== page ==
Reminiscing is an important activity for people with dementia, it also helps friends and family to connect with the person. People with dementia find it easier to access memories from a long time ago, than those things that happened that day, or ten minutes ago. Activities that involve reminiscing ideally will be varied in sensory stimulation as this method is particularly effective.

Reminiscence can include music, looking through photos, objects from the past and tactile activities like pottery, painting and crafts. Here is a range of reminiscing activities for dementia that you can try at home.

Where to Start

Conversations about the past is a good starting point. It provides the opportunity to gain some insights into what the person enjoys remembering. Keeping notes of what is brought up will help you to put together the activities.

Things to discover that will get you started:

  • When you ask about music, what songs pop in their head? Make a note of any lyrics they sing in case you don’t recognise the tune.
  • Where did the person go dancing?
  • What did they do when they went out or for entertainment?
  • What things did they wear?
  • Were they a fashionista?
  • Did they like art, have any hobbies?
  • What people were influential in their life?
  • What did they do for work? Were they involved in any wars?
  • Favourite television shows?


Music can stir the senses, and it has been shown to effectively engage people with dementia. Once you have discovered the types of music the person enjoys, you will be able to find them on most music applications such as iTunes or Spotify. You can also use YouTube which may also provide visuals to go with the music.

Using musical instruments can also be a stimulating activity. You may find that the person cannot remember what they said just a minute ago but can remember how to play the piano. Singing is great for wellbeing, and they like to sing, perhaps print off some lyrics to their favourite songs so that you can prompt and sing along.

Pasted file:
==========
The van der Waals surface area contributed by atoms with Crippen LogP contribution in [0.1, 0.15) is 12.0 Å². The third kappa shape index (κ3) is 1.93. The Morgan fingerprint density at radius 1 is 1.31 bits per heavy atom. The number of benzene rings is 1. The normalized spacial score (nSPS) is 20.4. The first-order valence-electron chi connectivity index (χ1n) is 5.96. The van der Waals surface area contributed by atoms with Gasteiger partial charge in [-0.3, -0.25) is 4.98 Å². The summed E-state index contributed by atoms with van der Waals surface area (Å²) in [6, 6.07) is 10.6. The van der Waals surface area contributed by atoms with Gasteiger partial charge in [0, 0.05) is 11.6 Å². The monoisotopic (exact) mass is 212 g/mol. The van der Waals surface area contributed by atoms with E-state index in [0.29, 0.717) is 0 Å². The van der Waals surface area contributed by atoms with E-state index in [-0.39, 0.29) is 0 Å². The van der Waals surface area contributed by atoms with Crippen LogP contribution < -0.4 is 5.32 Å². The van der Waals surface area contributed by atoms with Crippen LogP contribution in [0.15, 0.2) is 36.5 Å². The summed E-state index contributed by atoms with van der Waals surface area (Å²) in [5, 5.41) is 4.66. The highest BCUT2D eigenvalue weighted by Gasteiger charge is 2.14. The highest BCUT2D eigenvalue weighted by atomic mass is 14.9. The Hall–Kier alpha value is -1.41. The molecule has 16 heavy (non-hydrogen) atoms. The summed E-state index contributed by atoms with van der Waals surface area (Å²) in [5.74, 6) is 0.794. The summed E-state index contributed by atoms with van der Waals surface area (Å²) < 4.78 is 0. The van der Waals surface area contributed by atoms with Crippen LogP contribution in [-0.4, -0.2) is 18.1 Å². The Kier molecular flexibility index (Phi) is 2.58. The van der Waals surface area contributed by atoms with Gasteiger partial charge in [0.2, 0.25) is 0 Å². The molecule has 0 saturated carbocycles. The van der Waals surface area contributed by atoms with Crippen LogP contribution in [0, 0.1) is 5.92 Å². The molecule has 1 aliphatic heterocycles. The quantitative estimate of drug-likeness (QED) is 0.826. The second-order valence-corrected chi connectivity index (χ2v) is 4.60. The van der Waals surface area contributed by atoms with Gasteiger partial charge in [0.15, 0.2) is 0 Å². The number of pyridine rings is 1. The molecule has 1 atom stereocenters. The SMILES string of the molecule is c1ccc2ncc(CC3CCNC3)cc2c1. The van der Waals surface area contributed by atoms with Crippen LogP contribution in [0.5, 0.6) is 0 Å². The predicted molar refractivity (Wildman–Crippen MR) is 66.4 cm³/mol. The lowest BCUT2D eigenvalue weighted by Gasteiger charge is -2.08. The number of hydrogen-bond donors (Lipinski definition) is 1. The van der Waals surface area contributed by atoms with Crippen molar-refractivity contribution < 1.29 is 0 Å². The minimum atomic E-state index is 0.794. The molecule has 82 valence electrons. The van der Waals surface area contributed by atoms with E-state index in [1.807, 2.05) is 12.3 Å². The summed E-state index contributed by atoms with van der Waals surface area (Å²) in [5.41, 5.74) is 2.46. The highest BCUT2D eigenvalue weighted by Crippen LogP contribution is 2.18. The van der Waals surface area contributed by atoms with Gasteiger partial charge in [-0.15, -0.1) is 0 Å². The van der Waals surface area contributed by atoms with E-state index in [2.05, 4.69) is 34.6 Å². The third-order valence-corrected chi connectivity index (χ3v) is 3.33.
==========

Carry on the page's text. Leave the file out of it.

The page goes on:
From your list, you should be able to pull together some relevant images to spark memories and conversation. Try categorising them into types so that you can explore each subject, like Hollywood stars of the time, musicians and singers, world events, fashion, and images that are related to the person’s life. You can put together images then get them printed off, or have the collection on an iPad or laptop.


Items can be a little harder to come by (and store) so you could try charity shops or use this as part of the images categories – things like an old hob kettle, toaster, any types of objects that would have been popular back in their time. You may be able to get access to the person’s keep sake items that you can both talk about. Touching and feeling items can be a great way to stimulate the senses.


The best crafts to choose are ones that the person already has an interest in, or they used to do. You’ll probably find they will enjoy this activity again but may need help, or need the craft simplified or adapted, depending on what it was.  If you are starting a new one, pottery or painting can be a great selection. The idea is to create sensory stimulation in an engaging way.

Try putting a memory book together using photographs and decorations.


Once you have discovered the person, and collected the things you need to have reminiscence sessions with them, you can continue these regularly. You will also find that during the activity, the person will recall other things from their past meaning you can keep adding to the collection.